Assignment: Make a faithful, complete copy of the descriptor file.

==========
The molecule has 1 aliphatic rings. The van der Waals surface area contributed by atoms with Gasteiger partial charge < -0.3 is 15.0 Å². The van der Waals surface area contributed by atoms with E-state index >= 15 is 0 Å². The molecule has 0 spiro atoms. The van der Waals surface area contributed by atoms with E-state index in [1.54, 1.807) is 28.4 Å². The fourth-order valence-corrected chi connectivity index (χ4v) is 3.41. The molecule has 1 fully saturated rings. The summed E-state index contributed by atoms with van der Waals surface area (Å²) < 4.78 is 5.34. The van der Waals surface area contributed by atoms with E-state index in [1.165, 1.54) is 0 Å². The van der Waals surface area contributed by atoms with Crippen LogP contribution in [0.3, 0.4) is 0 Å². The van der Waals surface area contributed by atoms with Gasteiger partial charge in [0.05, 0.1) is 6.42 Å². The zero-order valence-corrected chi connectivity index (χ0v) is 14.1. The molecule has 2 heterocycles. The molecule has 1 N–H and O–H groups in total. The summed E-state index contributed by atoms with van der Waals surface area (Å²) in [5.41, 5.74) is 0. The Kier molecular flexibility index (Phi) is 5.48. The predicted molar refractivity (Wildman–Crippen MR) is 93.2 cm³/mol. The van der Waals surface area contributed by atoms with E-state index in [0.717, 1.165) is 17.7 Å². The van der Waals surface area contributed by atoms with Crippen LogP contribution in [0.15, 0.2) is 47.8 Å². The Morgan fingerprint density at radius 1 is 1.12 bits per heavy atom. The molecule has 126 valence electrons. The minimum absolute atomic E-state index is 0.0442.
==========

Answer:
The molecule has 1 aliphatic rings. The van der Waals surface area contributed by atoms with Gasteiger partial charge < -0.3 is 15.0 Å². The van der Waals surface area contributed by atoms with E-state index >= 15 is 0 Å². The molecule has 0 spiro atoms. The van der Waals surface area contributed by atoms with E-state index in [1.54, 1.807) is 28.4 Å². The fourth-order valence-corrected chi connectivity index (χ4v) is 3.41. The molecule has 1 fully saturated rings. The summed E-state index contributed by atoms with van der Waals surface area (Å²) < 4.78 is 5.34. The van der Waals surface area contributed by atoms with E-state index in [1.165, 1.54) is 0 Å². The van der Waals surface area contributed by atoms with Crippen LogP contribution in [0.3, 0.4) is 0 Å². The van der Waals surface area contributed by atoms with Gasteiger partial charge in [0.05, 0.1) is 6.42 Å². The zero-order valence-corrected chi connectivity index (χ0v) is 14.1. The molecule has 2 heterocycles. The molecule has 1 N–H and O–H groups in total. The summed E-state index contributed by atoms with van der Waals surface area (Å²) in [5.41, 5.74) is 0. The Kier molecular flexibility index (Phi) is 5.48. The predicted molar refractivity (Wildman–Crippen MR) is 93.2 cm³/mol. The van der Waals surface area contributed by atoms with E-state index in [0.717, 1.165) is 17.7 Å². The van der Waals surface area contributed by atoms with Crippen LogP contribution in [0.15, 0.2) is 47.8 Å². The Morgan fingerprint density at radius 1 is 1.12 bits per heavy atom. The molecule has 126 valence electrons. The minimum absolute atomic E-state index is 0.0442.